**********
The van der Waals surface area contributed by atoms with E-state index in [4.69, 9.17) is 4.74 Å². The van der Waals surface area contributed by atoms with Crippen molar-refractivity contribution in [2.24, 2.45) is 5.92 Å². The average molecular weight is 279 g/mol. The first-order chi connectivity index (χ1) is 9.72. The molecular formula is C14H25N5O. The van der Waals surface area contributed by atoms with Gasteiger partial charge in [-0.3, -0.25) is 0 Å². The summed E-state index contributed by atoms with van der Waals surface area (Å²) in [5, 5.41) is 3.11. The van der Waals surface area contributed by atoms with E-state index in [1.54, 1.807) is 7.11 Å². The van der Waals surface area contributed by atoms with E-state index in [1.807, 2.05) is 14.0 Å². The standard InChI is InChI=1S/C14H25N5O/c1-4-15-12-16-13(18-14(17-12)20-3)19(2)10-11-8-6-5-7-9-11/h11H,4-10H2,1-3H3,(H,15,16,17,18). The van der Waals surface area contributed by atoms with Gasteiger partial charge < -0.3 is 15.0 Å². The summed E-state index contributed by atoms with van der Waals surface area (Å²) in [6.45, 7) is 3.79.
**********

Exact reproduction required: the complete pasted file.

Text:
The van der Waals surface area contributed by atoms with E-state index in [4.69, 9.17) is 4.74 Å². The van der Waals surface area contributed by atoms with Crippen molar-refractivity contribution in [2.24, 2.45) is 5.92 Å². The average molecular weight is 279 g/mol. The first-order chi connectivity index (χ1) is 9.72. The molecular formula is C14H25N5O. The van der Waals surface area contributed by atoms with Gasteiger partial charge in [-0.3, -0.25) is 0 Å². The summed E-state index contributed by atoms with van der Waals surface area (Å²) in [5, 5.41) is 3.11. The van der Waals surface area contributed by atoms with E-state index in [1.54, 1.807) is 7.11 Å². The van der Waals surface area contributed by atoms with E-state index in [1.807, 2.05) is 14.0 Å². The standard InChI is InChI=1S/C14H25N5O/c1-4-15-12-16-13(18-14(17-12)20-3)19(2)10-11-8-6-5-7-9-11/h11H,4-10H2,1-3H3,(H,15,16,17,18). The van der Waals surface area contributed by atoms with Gasteiger partial charge < -0.3 is 15.0 Å². The summed E-state index contributed by atoms with van der Waals surface area (Å²) in [6.45, 7) is 3.79.